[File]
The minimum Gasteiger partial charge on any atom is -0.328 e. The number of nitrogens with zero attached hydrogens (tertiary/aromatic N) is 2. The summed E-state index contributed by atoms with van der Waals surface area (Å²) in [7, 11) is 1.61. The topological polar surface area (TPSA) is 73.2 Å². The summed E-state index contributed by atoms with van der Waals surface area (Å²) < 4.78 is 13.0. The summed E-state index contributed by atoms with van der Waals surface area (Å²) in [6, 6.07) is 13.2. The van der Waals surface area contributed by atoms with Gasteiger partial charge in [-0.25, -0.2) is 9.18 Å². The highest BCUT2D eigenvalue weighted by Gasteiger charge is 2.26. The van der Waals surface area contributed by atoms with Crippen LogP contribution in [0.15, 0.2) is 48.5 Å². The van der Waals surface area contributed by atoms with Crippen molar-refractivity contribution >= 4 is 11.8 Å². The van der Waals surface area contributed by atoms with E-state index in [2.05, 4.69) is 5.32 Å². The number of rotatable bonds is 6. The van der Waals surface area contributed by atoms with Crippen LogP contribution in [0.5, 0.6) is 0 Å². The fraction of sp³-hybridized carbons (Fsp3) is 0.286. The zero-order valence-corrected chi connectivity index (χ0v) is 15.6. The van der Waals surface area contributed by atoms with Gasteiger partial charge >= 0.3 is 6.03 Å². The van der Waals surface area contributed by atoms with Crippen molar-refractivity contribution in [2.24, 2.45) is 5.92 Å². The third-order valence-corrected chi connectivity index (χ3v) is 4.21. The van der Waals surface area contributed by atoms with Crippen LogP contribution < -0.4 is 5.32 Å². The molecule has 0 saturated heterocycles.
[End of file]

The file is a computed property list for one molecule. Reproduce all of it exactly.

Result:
The minimum Gasteiger partial charge on any atom is -0.328 e. The number of nitrogens with zero attached hydrogens (tertiary/aromatic N) is 2. The summed E-state index contributed by atoms with van der Waals surface area (Å²) in [7, 11) is 1.61. The topological polar surface area (TPSA) is 73.2 Å². The summed E-state index contributed by atoms with van der Waals surface area (Å²) < 4.78 is 13.0. The summed E-state index contributed by atoms with van der Waals surface area (Å²) in [6, 6.07) is 13.2. The van der Waals surface area contributed by atoms with Gasteiger partial charge in [-0.25, -0.2) is 9.18 Å². The highest BCUT2D eigenvalue weighted by Gasteiger charge is 2.26. The van der Waals surface area contributed by atoms with Crippen LogP contribution in [0.15, 0.2) is 48.5 Å². The van der Waals surface area contributed by atoms with Crippen molar-refractivity contribution >= 4 is 11.8 Å². The van der Waals surface area contributed by atoms with E-state index in [2.05, 4.69) is 5.32 Å². The number of rotatable bonds is 6. The van der Waals surface area contributed by atoms with Crippen LogP contribution in [0.5, 0.6) is 0 Å². The fraction of sp³-hybridized carbons (Fsp3) is 0.286. The zero-order valence-corrected chi connectivity index (χ0v) is 15.6. The van der Waals surface area contributed by atoms with Gasteiger partial charge >= 0.3 is 6.03 Å². The van der Waals surface area contributed by atoms with Crippen molar-refractivity contribution in [2.24, 2.45) is 5.92 Å². The third-order valence-corrected chi connectivity index (χ3v) is 4.21. The van der Waals surface area contributed by atoms with Crippen LogP contribution < -0.4 is 5.32 Å². The molecule has 0 saturated heterocycles.